If You're Sick Of Endlessly Swiping On Dating Apps, This Short Will Speak To You On A Deeply Personal Level

"It became clear to us that we are living in a dating apocalypse."

If you've ever hopped in the dating app train, you know what it's like to endlessly swipe through photos of people who fit the preferences you set. You likely also know what it's like to receive sexually explicit messages or photos and have felt the instant gratification that comes along with matching with someone you considered out of your league.

All of this swiping and superficial judging can leave people feeling like hookups are at the forefront of our culture, and real relationships are few and far between, at least when it comes to the dating app world. 

Hinge hopes to change that. The dating app has recently been redesigned to be "a relationship app" instead. Developers have eliminated their swiping feature and recently relaunched Hinge as "modern-day Match.com: a members-only community of people looking to get past the games and find something real." 

Hinge's relaunch was accompanied by an animated short film titled "The Dating Apocalypse." In it, we watch a man trapped inside the "Date-O-Pocalypse," a dystopian carnival that's meant to be a metaphor for the current state of online dating. The carnival is filled with people who can be best described as desperate zombies and rides that represent all the exhausting games people play while online dating. There's even a booth set up for men to take free professional photos of their genitals that will likely end up in the hands of unsuspecting women later. 

Eventually, the hero of the short leaves the carnival and ends up in a whole new place. The place, which is supposed to represent Hinge, is filled with happy couples, natural sunlight, and the possibility of finding a real relationship. Even though it's an ad, it's entertaining and enjoyable to watch.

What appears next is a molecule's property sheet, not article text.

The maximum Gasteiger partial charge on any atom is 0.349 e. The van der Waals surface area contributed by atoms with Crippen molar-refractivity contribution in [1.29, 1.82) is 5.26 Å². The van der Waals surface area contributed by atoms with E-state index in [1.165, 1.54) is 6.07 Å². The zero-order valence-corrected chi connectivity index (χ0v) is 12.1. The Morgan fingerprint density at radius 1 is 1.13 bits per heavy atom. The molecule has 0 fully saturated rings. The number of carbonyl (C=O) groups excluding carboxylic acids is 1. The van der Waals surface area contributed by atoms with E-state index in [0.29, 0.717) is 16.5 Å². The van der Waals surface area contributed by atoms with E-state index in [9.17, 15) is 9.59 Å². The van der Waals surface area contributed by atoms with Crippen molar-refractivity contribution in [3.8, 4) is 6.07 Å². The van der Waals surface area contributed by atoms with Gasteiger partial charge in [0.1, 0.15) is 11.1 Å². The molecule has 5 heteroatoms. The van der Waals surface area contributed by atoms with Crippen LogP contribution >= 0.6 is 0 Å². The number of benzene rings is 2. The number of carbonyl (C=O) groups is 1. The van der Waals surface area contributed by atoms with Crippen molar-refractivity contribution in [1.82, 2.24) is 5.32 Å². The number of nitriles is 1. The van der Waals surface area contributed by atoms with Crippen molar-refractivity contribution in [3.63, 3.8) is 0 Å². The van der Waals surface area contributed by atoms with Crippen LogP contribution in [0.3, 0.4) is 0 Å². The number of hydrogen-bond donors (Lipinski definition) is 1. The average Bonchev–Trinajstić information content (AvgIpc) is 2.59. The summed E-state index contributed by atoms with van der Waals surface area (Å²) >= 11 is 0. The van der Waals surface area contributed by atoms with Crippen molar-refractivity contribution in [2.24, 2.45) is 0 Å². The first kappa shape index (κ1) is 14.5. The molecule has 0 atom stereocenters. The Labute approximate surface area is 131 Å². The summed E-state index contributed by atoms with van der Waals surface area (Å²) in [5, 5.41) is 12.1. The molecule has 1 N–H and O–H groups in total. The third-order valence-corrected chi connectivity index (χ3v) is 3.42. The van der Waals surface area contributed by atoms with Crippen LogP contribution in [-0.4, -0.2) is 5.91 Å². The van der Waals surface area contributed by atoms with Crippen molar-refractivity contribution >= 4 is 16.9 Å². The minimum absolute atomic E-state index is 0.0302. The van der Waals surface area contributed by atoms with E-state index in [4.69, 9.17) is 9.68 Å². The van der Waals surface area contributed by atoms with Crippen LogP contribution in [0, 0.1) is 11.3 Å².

The short film was produced and animated by the STUDIO and was inspired by Vanity Fair's article "Tinder and the Dawn of the Dating Apocalypse." 

"As we prepared for the relaunch, we surveyed our users about their experiences on swiping apps and learned some pretty disheartening things, like the fact that 7 in 10 surveyed women on the leading swiping app have received sexually explicit messages or images. It became clear to us that we are living in a dating apocalypse, and we wanted to create a film that acknowledged this and showed how Hinge would help people escape that world," Katie Hunt, chief brand officer at Hinge, told A Plus. "The new Hinge is a refuge from swipe culture, and that's what we wanted to communicate with this film." 

But how exactly is Hinge different for the seemingly endless other dating apps out there? 

"The new Hinge also has completely redesigned profiles to make them richer and less superficial. Users can include up to nine photos and many details beyond the basics such as the last injury you sustained, your AOL screen name, or the show you're currently binge-watching," Hunt said. "Instead of a superficial hot-or-not game of swiping, the new Hinge invites users to engage with potential matches' profiles. Users can favorite a photo or leave a private comment on someone's profile to spark a conversation."